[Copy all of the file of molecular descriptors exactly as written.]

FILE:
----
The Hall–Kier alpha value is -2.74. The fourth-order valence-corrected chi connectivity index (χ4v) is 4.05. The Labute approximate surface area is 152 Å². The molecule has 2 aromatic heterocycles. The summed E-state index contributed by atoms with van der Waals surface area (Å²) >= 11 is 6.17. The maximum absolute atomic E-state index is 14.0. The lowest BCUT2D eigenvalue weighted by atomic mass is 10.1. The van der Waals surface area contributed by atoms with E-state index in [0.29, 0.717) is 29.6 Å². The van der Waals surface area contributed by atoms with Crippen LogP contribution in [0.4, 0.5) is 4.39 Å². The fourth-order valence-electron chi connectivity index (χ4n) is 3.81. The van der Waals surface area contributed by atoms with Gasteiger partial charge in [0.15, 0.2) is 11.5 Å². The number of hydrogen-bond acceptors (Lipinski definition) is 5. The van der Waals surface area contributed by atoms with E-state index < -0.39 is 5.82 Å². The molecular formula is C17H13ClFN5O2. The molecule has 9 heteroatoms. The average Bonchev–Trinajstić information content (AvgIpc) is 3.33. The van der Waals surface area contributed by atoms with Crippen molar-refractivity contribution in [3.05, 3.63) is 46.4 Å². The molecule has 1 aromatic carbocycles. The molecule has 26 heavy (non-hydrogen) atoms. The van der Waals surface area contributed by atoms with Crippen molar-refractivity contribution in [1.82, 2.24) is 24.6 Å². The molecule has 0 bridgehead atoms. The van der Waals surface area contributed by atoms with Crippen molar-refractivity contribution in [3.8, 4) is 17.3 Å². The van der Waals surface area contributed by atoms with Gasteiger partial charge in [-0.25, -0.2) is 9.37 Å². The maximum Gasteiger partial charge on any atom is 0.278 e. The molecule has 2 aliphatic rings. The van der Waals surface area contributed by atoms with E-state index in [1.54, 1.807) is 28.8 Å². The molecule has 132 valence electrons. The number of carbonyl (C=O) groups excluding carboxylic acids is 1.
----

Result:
The Hall–Kier alpha value is -2.74. The fourth-order valence-corrected chi connectivity index (χ4v) is 4.05. The Labute approximate surface area is 152 Å². The molecule has 2 aromatic heterocycles. The summed E-state index contributed by atoms with van der Waals surface area (Å²) >= 11 is 6.17. The maximum absolute atomic E-state index is 14.0. The lowest BCUT2D eigenvalue weighted by atomic mass is 10.1. The van der Waals surface area contributed by atoms with E-state index in [0.29, 0.717) is 29.6 Å². The van der Waals surface area contributed by atoms with Crippen LogP contribution in [0.4, 0.5) is 4.39 Å². The fourth-order valence-electron chi connectivity index (χ4n) is 3.81. The van der Waals surface area contributed by atoms with Gasteiger partial charge in [0.15, 0.2) is 11.5 Å². The number of hydrogen-bond acceptors (Lipinski definition) is 5. The van der Waals surface area contributed by atoms with E-state index < -0.39 is 5.82 Å². The molecular formula is C17H13ClFN5O2. The molecule has 9 heteroatoms. The average Bonchev–Trinajstić information content (AvgIpc) is 3.33. The van der Waals surface area contributed by atoms with Crippen molar-refractivity contribution in [3.05, 3.63) is 46.4 Å². The molecule has 1 aromatic carbocycles. The molecule has 26 heavy (non-hydrogen) atoms. The van der Waals surface area contributed by atoms with Crippen molar-refractivity contribution in [1.82, 2.24) is 24.6 Å². The molecule has 0 bridgehead atoms. The van der Waals surface area contributed by atoms with Crippen molar-refractivity contribution in [3.8, 4) is 17.3 Å². The van der Waals surface area contributed by atoms with Gasteiger partial charge in [-0.25, -0.2) is 9.37 Å². The maximum Gasteiger partial charge on any atom is 0.278 e. The molecule has 2 aliphatic rings. The van der Waals surface area contributed by atoms with E-state index in [1.54, 1.807) is 28.8 Å². The molecule has 132 valence electrons. The number of carbonyl (C=O) groups excluding carboxylic acids is 1.